When Teams Collide
In his book When Teams Collide, cross-cultural expert Richard D. Lewis offers pragmatic advice for assembling, blending, and strengthening international teams. An advocate for the frank discussion of the differing attitudes and values of different cultures, Lewis presents a guide to building and caring for these teams. Millions of these international teams will exist in the 21st century, and each of these teams needs to be capable of making decisions quickly while also striving to break new ground. When a team of international minds has a complementary skill set, members of that team can become key figures in the company as a whole.
Lewis offers the following advice to readers:
- There are three main types of cultures: linear-active, multi-active, and reactive. Linear-active cultures are task-oriented and organized. Multi-active cultures tend to be emotional and impulsive. Reactive cultures feature good listeners who rarely initiate action, preferring to listen and then formulate an opinion.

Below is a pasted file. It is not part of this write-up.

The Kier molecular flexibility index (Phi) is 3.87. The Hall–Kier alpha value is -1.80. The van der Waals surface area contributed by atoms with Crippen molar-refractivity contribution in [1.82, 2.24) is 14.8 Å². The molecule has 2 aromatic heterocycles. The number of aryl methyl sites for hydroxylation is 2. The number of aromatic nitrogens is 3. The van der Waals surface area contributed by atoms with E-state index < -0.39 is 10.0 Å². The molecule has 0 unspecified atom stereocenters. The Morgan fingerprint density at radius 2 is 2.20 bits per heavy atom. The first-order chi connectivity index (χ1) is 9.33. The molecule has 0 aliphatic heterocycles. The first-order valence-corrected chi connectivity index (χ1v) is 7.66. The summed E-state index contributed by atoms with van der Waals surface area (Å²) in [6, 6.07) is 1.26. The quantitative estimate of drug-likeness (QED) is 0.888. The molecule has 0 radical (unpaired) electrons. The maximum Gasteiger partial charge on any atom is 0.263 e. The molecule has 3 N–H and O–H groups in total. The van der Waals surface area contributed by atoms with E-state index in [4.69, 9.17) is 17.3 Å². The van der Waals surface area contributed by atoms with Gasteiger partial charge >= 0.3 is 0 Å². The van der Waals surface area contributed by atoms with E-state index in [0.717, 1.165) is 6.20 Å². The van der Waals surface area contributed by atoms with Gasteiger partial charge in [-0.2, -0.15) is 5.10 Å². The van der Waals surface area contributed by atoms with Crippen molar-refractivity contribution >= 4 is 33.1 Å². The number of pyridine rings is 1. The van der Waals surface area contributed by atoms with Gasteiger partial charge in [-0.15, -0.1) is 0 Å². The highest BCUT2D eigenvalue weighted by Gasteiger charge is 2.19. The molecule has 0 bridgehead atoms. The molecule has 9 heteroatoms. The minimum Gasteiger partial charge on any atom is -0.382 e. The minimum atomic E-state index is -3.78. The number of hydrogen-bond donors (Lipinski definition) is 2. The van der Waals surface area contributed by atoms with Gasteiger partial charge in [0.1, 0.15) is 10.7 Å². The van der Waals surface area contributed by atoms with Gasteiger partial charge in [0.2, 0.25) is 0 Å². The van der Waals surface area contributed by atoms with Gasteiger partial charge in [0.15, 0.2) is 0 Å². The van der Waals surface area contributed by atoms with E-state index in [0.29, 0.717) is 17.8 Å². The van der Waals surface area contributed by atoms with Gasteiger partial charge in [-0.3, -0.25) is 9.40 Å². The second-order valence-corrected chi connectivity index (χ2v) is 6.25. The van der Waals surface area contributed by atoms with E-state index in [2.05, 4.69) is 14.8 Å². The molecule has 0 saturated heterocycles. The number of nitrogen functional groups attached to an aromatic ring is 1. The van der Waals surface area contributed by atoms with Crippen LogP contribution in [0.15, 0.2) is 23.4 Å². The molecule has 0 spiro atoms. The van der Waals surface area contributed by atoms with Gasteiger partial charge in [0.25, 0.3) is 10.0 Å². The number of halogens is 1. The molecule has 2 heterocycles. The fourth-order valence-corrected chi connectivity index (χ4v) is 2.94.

- Teams must be organized from the outset. National strengths, weaknesses, and taboos must be considered.
- The team must share a lingua franca, or common language. Each language has its own benefits and limitations, with English, Chinese, Arabic, Russian, and French being common choices.
- The leader of an international team must be selected carefully. However, in the end, good leaders are defined by personality, not by their passports.
- Cultural differences and taboos among team members should be acknowledged right away. Openness promotes synergy.
- Humor is a powerful tool in a manager’s arsenal. When a team develops its own humor style, it signifies that it has “come of age.”
- A decision-making process must be clarified to keep the team running smoothly. There must be a system to break deadlocks.
- Ethics may vary from culture to culture, but behaving ethically is important in all cultures. Be aware of potential gray areas.
- Building trust takes time. Trust often has to be earned, though it can occur spontaneously among countrymen.